Progressive Web Applications are better known by the acronym PWA in English, which stands for Progressive Web App. This is a brand new form of application and the very fact that it’s so recent makes it still quite difficult to define. Not easily phased, we’ll try to define here what PWAs are. We’ll take you through their specific characteristics before taking a good look at their advantages and disadvantages.
Defining progressive web applications
As a rule, a PWA replaces a website on a mobile device. It therefore contains pages and posts like any other website. The only difference is that it comes in the form of a mobile application. It offers both the functionality of a browser and that of a classic application. It is meant to be fluid, fast and light. It also updates itself automatically to make things easier for its user.
The advantages of PWAs
Progressive web applications have many advantages for their users, especially compared to native applications:
- Load time: A PWA often loads much faster than a traditional website on a mobile device.
- Accessibility: You can use your favourite progressive web application offline, which can make a real difference when travelling to a place not covered by Wi-Fi for example.
- Adaptability: Progressive web applications work with a “responsive” design. In other words, the quality of its display doesn’t change, regardless of the size of the screen of your device. It doesn’t matter whether you are on a smartphone, a tablet or your laptop.
- Ease of use: Just because PWAs are a new form of mobile tool, that doesn’t mean they are a new challenge. Not only is it not a brand new technology that requires some time to adapt to the general public, but it is also very easy to use. They show up as an icon like any other application. They allow for push notifications. And they can use other device features.
- Availability: Progressive web apps are very easy to search online. In fact, it looks as if Google search engine has quite a soft spot for them. As a result, it puts them at the top of its famous SERPs (search results) as soon as a user enters a relevant keyword. Also, you don’t need to go to an application store to download them. This frees developers from the constraints of all kinds of regulations imposed by these stores.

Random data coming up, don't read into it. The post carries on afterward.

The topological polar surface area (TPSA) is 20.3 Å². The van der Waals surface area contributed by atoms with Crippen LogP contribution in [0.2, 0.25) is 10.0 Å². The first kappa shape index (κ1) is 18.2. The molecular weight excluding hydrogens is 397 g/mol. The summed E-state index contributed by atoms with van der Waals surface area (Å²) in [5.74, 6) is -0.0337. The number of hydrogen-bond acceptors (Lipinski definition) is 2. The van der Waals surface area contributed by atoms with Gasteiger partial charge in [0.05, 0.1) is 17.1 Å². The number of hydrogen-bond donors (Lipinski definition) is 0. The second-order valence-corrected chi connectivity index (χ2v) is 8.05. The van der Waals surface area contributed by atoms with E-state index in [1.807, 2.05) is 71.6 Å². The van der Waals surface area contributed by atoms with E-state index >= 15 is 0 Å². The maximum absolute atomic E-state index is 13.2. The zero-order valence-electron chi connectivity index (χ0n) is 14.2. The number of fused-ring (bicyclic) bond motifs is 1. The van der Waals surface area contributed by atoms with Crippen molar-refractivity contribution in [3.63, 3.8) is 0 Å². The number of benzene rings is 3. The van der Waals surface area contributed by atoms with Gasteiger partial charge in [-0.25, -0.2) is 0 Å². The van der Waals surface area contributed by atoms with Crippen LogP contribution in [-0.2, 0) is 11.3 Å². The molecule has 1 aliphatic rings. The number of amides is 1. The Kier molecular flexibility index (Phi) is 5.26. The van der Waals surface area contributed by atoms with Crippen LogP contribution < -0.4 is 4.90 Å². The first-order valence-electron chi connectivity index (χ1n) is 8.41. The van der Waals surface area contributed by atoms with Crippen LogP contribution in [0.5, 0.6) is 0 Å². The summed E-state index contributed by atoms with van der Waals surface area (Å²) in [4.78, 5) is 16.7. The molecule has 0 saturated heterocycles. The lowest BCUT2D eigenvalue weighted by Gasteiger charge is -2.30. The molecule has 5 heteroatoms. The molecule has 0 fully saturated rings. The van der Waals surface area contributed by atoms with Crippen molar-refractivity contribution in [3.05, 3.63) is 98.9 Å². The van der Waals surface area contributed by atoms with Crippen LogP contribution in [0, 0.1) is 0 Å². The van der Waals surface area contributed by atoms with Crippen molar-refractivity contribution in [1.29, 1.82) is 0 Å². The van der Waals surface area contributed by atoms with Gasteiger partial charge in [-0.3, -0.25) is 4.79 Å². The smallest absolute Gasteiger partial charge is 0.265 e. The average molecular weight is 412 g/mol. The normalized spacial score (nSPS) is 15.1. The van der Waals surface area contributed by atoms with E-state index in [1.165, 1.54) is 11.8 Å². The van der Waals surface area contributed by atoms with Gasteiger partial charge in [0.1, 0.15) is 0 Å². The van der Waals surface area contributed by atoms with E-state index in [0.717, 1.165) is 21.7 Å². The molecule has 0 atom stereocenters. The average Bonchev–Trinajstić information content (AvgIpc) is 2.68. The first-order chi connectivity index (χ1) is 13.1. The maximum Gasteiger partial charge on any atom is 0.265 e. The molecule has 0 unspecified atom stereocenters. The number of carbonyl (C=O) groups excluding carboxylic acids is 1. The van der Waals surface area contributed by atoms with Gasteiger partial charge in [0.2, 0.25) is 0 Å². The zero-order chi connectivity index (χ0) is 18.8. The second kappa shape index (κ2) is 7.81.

- Ergonomic: A progressive web application takes up much less space on the mobile device than a traditional application. It loads via the phone’s cache after each use.
The disadvantages of Progressive Web Apps
Even if progressive web applications are innovative, that doesn’t mean to say they don’t have significant drawbacks:
- Unavailability in application stores: The fact that this kind of application is not available in application stores poses a problem for users who are already used to finding what they need there. They may never know they exist.
- Security: This concern is again related to what was just mentioned above. Indeed, many people associate the availability of applications in specialized stores as a guarantee of security. They know that these platforms impose strict rules on developers before accepting their apps. They are therefore wary of applications available outside these marketplaces.
- Energy Consuming: PWAs are notorious for consuming much more energy than native applications. Their use consumes the phone’s charge very quickly. This is mainly due to the fact that their code structure is already too sophisticated for current devices making interpretation much more difficult for them.
- Limited access: Many claim that PWAs have access to all the built-in features of the phone. However, this is not really the case. Unlike native applications, some features are automatically denied access.
- Browser limitations: Despite the fact that PWAs are indeed available on several operating systems, this is not yet the case for all current browsers. If you’re an iPhone user, you should know that only Safari currently supports progressive web applications. At the same time, quite a few steps still need to be followed before being able to use it properly in this browser. Chrome, Opera Mini and Firefox do not yet support this type of application on devices running on iOS.
What the future holds for PWAs
Despite the great technological strides forward that PWAs are showing, it doesn’t seem as if they are yet ready to take over from native applications. And this doesn’t look set to change in future. Indeed, unlike native applications, they have not been created to adapt to the environment of mobile operating systems. As long as an optimal level of usage isn’t reached that allows a better allocation of the device’s resources, the number of users will be restricted, potentially hampering their expansion.
Still, they have considerable advantages compared to traditional mobile applications. If developers can find a way to extend their availability to users of other browsers on Apple’s smartphones, progressive web apps may well attract a growing audience. The same is true if they find a way to make them less power-hungry, because no one wants to constantly recharge their smartphone because of a single application. The risk of uninstallation will always remain until a solution to this problem is found.
Finally, don’t forget to monitor your web applications: servers, api, … For example, nothing beats monitoring each method of your API called up by your PWA or by your other mobile applications. The internetVista team can help you set this up, so don’t hesitate to get in touch.